NORTH LAWNDALE — A gunman opened fire on a man, woman and toddler driving down a West Side alley Tuesday afternoon, killing the 2-year-old boy and the man in a crime that was broadcast live on Facebook.
The pregnant woman survived a gunshot wound to her abdomen. She was recording herself on Facebook Live when the attack happened, police said.
About 1:30 p.m. Tuesday in the alley behind the 2300 block of South Kenneth Avenue in the North Lawndale neighborhood, a gunman ambushed the trio, police said.
Lavontay White, Jr., 2, was shot in his head. Though the boy was briefly revived, he ultimately died at Stroger Hospital at 2:43 p.m. Tuesday, according to the Cook County Medical Examiner's Office. The boy's home address was listed as unknown Tuesday night.
The 26-year-old man riding in the car — the toddler's uncle, police said — was also shot in his head and died. Described by police as a documented gang member, his name was being withheld pending family notification.
His 20-year-old pregnant girlfriend was shot in her stomach but lived. Her unborn child also survived, police said.
In her Facebook Live video, the woman is holding her phone, recording herself as she drives with her boyfriend in the passenger seat as they sing along to a Chief Keef song. Lavontay can be seen in the back seat.
About three minutes into the live video, a series of shots ring out and the woman flees the car and runs to the home of someone she apparently knows. "Please!! No!" she screams.
She can be heard saying she'd been shot in the stomach, a child had been shot and someone else was shot in the car.
The video goes dark after she enters the home, but the audio recording continues for more than 20 minutes. A frenzied scene of confusion and terror can be heard. Police later confirmed the live video was indeed the same shooting.
A second Facebook video apparently posted by a bystander after the shooting shows police officers arrive on the scene.
In the video, the female victims is seen holding her stomach, shaking and screaming, "I can't...I can't....I didn't even do anything... I didn't even known nobody over here."
A bystander tells her to go lay down, saying, "She got a bullet in her stomach."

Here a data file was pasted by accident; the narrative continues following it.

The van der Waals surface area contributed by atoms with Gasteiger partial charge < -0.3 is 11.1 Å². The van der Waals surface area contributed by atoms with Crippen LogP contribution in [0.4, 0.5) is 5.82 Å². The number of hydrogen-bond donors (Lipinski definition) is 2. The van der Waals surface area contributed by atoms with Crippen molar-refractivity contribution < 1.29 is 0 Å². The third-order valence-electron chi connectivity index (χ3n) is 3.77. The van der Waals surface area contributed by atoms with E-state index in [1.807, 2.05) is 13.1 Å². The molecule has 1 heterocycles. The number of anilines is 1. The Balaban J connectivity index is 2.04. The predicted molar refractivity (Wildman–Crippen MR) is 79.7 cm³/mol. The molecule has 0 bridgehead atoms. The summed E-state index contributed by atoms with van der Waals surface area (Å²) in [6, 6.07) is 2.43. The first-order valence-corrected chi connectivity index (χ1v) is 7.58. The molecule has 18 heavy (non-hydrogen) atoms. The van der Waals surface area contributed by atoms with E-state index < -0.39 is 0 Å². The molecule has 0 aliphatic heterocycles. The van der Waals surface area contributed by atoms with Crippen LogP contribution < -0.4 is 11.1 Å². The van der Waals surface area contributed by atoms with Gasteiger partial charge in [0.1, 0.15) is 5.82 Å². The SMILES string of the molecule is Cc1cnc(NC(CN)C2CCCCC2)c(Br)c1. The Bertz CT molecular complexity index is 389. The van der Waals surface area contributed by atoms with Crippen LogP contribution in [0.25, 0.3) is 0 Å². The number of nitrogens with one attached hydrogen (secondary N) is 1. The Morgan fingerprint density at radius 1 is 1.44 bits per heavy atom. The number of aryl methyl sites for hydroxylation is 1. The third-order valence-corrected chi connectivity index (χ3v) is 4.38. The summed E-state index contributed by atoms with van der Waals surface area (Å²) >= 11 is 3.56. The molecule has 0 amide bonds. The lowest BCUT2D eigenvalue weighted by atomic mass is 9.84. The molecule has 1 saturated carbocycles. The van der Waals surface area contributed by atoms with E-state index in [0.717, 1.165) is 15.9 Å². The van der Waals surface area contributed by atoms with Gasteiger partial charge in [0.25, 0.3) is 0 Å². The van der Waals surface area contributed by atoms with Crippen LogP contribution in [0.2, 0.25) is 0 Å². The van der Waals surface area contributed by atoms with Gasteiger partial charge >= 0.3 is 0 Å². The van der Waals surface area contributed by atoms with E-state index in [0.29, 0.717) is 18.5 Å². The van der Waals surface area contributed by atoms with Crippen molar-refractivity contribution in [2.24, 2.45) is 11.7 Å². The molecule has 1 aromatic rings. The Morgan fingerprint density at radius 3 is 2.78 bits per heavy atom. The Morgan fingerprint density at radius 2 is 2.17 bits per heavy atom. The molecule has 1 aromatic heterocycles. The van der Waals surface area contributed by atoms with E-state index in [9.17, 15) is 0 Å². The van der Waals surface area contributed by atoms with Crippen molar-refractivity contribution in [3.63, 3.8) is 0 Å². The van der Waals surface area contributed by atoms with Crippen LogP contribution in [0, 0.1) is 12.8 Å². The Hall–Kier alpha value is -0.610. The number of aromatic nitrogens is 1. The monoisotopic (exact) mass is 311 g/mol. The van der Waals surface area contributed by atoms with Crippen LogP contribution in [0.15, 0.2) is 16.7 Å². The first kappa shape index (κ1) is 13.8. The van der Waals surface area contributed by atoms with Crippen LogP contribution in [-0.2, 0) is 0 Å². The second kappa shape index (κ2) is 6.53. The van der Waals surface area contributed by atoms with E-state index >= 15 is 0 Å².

The female victim then screams: "He died."
Police said that the 26-year-old victim was released from prison about six months ago, but did not have further information on his conviction Wednesday. He has been arrested “multiple times" for charges that included burglary and armed robbery, according to Anthony Guglielmi, police spokesman.
"One victim of one shooting is one too many," Mayor Rahm Emanuel said in a statement Tuesday evening, "but when innocent children are caught in the crossfire of gun violence and young people have their childhood stolen by stray bullets, our consciences are shaken and our hearts are broken. Every parent, regardless of where they live, should be able to take their child for a walk to the park or a ride in the car."
The mayor went on to say: "These shootings must be a turning point for our city. Anyone with information about these crimes owes it to the families of these children to come forward."
After the shooting, police inspected the maroon car in the alley. It was pock-marked with bullet holes, included holes in the rear passenger side window.
Chicago Police Supt. Eddie Johnson spoke at the scene of the crime.
"This has got to stop somewhere," Johnson said. "Our children shouldn't have to keep paying the price for our inability to hold repeat gun offenders for their actions. ... My gut is telling me when we finally find this guy, we're going to find he's a repeat gun offender."
No one was in custody late Tuesday afternoon, but investigators suspect the man was the intended target.
"We believe that this was a targeted shooting, so these people were looking for him," Johnson said.
A source said police have leads on who the shooter was — and a license plate. No arrests have been made.
"We have very promising leads," Johnson said. "We have video, so there is no doubt in my mind that we will find him. But the issue is still creating a culture of accountability for people that fire weapons, and we are just not doing that.
"I hope our legislative partners are looking right now," Johnson continued. "We have yet another innocent child in Chicago that can lose their life over senseless gun violence."
A woman who works in a business near Ogden and Kostner avenues said, "I just heard shots, and that was it. It had to be over 10 shots. Oh lord, I don't feel safe over here any more."
Another witness who works near the scene of the slayings noted police were on the block for the second time in 24 hours. On Monday evening, a drive-by shooting in the 4300 block of West Ogden Avenue led to a 15-year-old boy being grazed in his leg.
"We were in the office and I heard 5 or 6 shots," the man said. "We heard a car spinning before it sped away. It's not regular people doing this. It can't be regular people."
Ald. Ricardo Munoz (22), who visited the scene shortly after the shooting, said the shooting happened on a quiet block.
"This is an extremely isolated incident," Munoz said. "It is a really nice residential block."
Earlier Tuesday, Takiya Holmes, 11, died from wounds suffered in a drive-by shooting on Saturday in the 6500 block of South King Drive.